March 23, 2001

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On the local front:

Wburg Quarterly updates their content for a new Spring 2001 issue. Once again I am drawn to their ongoing “bookshelf” feature, this time a Brooklyn-centric selection. Subsequently I also found myself enjoying the Suzanne Wise “Stalking Writers” piece. She takes time to ponder a burgeoning writing life in the neighborhood and reflects briefly on the past,to overview famous authors who have graced the humble sidewalks here and then moves on to a few new ones too.

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Speaking of reading lists:

On my list of books this year to conquer is William T.Vollman’s¬†most recent novel The Royal Family. Weighing in at a daunting 780 pages of pure ambitious Vollmanisms, I think he is one of the more overlooked authors of today. Vollman is someone who doesn’t strike you as pining for the limelight,so I’m sure this lack of notoriety leaves him unconcerned, as long as he has the resources to continue the pursuit of writing.

That one fact is why I can almost applaud Mr. Guccione Jr. for sending this man to all faces of the earth, to research and photograph articles for Gear Magazine. While in general I abhor the content in the rest of the magazine,I always splice his articles from the copy we receive at work, for later reading.

This month he reports on his travels to Kazakhstan (he titles it “the bleakest place on earth”) to investigate the health crisis associated with the oil company Tengizchevroil (TCO).The article provides enough conspiracy confirming details to make you want to scream your head off over our said ongoing American “energy crisis”. Vollman’s journalism always concerns its self with the other side,or the smaller side of the story,and here he spends a lot of time trying to get to know the working class people in the area:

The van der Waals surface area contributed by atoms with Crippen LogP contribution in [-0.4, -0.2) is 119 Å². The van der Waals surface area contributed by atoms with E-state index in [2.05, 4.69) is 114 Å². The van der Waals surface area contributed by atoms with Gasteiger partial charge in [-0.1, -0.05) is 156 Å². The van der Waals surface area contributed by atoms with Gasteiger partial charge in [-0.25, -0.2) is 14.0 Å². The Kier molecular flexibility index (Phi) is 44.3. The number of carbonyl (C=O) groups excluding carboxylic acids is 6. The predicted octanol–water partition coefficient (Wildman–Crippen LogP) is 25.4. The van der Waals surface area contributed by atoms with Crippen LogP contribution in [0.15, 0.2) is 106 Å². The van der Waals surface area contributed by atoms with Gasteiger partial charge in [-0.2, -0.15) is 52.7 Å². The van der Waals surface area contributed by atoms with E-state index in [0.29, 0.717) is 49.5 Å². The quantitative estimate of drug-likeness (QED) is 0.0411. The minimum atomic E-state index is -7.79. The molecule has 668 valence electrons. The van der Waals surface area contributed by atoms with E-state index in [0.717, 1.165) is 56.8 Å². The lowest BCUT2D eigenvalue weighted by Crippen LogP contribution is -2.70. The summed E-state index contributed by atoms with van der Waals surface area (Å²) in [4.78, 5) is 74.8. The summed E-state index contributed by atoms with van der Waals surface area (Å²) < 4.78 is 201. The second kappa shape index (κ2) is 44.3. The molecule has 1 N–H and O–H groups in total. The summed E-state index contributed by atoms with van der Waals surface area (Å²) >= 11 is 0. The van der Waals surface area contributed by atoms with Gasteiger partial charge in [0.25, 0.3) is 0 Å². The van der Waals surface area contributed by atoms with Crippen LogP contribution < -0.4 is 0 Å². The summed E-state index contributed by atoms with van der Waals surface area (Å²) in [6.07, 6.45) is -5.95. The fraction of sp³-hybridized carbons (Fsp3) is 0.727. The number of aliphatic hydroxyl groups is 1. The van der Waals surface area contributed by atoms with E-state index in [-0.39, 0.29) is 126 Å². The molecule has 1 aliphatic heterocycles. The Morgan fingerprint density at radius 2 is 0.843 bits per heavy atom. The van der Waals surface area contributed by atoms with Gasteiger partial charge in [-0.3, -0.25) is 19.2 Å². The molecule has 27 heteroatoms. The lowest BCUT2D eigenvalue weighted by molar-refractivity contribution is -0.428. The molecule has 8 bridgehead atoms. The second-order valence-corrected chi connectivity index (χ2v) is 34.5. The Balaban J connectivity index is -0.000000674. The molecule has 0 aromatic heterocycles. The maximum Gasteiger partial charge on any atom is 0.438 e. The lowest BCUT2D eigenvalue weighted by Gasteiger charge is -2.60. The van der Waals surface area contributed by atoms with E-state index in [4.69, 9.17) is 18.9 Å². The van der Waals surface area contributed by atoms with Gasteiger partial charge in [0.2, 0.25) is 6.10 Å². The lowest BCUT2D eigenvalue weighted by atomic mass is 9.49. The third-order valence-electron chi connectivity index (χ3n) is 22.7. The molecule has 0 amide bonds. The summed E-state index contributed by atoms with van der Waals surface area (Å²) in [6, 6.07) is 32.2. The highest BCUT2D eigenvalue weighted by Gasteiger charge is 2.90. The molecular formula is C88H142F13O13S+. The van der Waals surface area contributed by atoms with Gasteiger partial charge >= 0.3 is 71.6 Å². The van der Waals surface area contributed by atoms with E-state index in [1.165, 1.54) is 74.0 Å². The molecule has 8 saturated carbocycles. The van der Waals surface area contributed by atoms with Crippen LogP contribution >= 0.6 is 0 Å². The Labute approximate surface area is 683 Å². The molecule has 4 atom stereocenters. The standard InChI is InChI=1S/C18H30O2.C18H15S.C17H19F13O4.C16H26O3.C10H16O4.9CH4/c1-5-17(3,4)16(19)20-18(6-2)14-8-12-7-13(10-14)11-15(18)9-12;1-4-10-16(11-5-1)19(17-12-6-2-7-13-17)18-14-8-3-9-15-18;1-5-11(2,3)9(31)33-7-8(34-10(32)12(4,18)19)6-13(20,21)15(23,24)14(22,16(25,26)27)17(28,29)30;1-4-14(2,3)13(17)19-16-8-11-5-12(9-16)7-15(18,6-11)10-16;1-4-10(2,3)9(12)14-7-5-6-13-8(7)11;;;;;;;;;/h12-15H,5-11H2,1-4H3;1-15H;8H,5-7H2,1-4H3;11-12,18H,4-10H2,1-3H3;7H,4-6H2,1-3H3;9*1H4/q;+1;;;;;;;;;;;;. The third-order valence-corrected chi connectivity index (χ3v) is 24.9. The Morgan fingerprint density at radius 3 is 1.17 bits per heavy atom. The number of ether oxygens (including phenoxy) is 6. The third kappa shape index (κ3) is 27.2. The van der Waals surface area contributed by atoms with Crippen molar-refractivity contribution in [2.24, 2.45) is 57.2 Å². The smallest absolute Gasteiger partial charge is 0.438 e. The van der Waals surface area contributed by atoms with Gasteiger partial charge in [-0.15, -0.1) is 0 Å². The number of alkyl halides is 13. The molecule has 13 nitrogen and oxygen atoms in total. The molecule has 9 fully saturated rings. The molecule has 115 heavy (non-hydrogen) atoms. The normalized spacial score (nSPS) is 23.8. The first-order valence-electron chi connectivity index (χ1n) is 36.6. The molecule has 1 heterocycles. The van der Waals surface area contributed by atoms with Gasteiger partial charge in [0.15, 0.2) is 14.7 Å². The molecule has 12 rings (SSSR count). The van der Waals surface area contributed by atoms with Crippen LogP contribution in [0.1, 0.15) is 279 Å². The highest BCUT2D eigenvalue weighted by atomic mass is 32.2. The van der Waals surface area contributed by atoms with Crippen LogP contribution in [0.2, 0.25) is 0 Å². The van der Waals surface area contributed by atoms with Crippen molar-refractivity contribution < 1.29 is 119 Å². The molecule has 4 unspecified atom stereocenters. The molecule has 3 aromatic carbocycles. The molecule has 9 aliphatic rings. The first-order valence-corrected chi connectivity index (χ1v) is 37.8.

“I myself did not have anything against TCO. In fact, my plan was to compare the life of a worker at Tengiz with the life of a municipal worker in Old Town- say,a member of the “Moskva Brigade” of snow shovelers. The snow shovelers all liked me. I photographed them day after day. They told me to bring vodka some evening when their “general” had dismissed them from work, and we could have a party and I could ask all the questions I wanted. But TCO refused to grant me permission to visit their operation, which made my intended comparison rather difficult. So I decided to go to Tengiz with out permission, and see what I could learn outside TCO’s gates. I still didn’t have anything against the company. I was just curious.”

Vollman’s writing can range from the poetic and romantic in his historical novels (he is writing a lengthy ongoing “Seven Dreams” project) to the dark, concrete harsh-reality reporting found in his earlier journalistic work (and currently Gear). While I don’t always agree with his politics (he recently wrote an article for Gear outlining why he is pro-gun ownership)I think the inventive, intelligent and the powerful scope of his prose deserves the attention of anyone willing to be absorbed by his world.

Read a recent interview with Mr. Vollman.

Also read about the sometimes hilarious extremes he went to regarding the start of his writing career in this interview .

Hopefully I will now go on to read a book.